The correct term is “additional bonding”. It should already have the branch circuit ground connected to the little green wire inside the furnace compartment so that is the basic bond that was ok for quite sometime.
Most areas around here started requiring the additional bonding in late 2007 with very strict enforcement. Separate permit required by an electrician in some areas when it first became an issue. Its more expensive to add when the distance from the gas pipe to the ground electrode is long. A second ground rod is not allowed, it must be bonded to the existing ground system for equipotential.
Upgrade recommended: No grounding or bonding found for the gas piping except through the furnace equipment’s ground. This is an accepted method in many areas but recent changes have occurred to the bonding requirements in some areas and upgrades are recommended to enhance the safety level of the home.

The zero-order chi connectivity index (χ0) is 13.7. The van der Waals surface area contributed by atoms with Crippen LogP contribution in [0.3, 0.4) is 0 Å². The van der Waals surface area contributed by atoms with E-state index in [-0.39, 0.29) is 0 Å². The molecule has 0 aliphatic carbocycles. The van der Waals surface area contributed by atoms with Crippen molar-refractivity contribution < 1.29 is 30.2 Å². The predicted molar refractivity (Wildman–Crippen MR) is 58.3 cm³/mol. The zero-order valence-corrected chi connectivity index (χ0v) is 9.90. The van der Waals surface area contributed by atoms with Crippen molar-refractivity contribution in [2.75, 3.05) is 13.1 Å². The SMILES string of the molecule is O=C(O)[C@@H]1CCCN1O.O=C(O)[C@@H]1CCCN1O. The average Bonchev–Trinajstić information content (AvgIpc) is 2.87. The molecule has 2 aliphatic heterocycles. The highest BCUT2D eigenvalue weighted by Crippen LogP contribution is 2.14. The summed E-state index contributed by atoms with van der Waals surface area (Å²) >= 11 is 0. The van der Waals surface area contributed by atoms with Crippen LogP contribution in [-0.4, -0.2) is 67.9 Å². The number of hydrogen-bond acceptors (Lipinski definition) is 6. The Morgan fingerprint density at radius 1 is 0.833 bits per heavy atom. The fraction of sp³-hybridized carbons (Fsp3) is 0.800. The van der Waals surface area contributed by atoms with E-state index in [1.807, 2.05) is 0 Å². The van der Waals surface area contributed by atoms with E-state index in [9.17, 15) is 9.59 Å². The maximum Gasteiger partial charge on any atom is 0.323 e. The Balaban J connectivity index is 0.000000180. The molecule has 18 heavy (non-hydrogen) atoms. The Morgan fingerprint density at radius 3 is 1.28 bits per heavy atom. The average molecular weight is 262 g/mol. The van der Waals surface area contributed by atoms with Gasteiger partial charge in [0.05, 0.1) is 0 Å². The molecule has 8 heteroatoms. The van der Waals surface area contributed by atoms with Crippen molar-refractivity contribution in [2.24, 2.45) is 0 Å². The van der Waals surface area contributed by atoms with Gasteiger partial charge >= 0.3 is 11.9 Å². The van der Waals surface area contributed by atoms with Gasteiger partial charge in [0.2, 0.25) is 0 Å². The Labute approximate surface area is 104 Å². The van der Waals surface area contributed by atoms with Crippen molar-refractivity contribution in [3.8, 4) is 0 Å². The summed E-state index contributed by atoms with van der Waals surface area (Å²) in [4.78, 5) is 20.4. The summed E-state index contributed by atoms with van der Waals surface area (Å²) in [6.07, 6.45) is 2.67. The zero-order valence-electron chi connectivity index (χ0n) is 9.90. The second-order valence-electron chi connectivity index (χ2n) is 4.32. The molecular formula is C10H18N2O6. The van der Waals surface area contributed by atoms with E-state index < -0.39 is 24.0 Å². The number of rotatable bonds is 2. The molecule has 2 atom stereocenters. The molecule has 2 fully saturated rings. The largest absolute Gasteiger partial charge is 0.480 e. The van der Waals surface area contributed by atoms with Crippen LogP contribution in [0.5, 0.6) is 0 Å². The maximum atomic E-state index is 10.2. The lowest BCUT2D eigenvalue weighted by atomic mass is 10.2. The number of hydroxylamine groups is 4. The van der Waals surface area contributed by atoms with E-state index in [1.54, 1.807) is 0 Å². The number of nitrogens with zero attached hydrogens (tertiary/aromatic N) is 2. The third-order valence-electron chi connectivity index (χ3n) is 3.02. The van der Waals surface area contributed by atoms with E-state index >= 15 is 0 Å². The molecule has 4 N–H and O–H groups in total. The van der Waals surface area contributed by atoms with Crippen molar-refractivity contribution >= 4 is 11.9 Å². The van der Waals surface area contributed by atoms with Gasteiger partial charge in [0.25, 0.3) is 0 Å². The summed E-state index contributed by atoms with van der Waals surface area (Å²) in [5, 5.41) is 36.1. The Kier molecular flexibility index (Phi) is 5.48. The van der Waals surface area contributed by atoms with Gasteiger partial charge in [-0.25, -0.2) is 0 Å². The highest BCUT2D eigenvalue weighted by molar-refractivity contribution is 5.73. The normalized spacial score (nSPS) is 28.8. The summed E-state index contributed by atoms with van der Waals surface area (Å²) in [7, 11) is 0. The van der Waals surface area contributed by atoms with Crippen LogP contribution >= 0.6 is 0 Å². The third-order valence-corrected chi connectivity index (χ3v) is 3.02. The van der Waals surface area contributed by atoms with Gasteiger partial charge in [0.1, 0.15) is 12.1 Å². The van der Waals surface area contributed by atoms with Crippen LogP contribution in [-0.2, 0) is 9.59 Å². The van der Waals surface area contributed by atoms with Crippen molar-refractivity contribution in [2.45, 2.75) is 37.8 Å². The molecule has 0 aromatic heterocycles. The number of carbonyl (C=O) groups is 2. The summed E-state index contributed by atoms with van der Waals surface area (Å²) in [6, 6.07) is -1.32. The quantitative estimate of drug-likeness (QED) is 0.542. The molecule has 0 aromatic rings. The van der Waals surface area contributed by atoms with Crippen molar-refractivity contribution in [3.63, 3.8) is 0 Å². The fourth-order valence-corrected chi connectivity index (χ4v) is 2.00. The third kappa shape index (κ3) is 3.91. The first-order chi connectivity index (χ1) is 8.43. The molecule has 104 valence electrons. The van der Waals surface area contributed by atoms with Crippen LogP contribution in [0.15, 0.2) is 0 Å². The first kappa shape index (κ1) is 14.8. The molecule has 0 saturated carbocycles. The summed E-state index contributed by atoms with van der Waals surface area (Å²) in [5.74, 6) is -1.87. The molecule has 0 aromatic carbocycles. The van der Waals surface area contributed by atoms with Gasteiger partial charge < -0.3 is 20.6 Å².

The CSST flexible gas piping that is used throughout the house is a common item. A class action lawsuit involved this type of product. The details are available at www.CSSTsettlement.com or 800 420-2916
The product was not recalled but recommendations were made to closely follow the manufactures installation instructions. The instructions are not part of this inspection but likely involve proper bonding methods of the pipe to prevent issues with lightning damaging the thin walled pipe. I recommend having upgraded bonding installed by a licensed electrician, plumber or HVAC person that is familiar with the installation instructions. Typical methods use a #6 solid copper conductor clamped to the black iron main gas pipe at the exterior with the other end clamped to the existing electrical grounding electrode conductor (GEC) that runs to an existing ufer grounding system or the existing grounding rod imbedded in the earth. Upgrade products called gas breakers can also be added inline with the gas piping distribution for a higher safety factor since they are designed to shut off if an unusual flow of gas is present.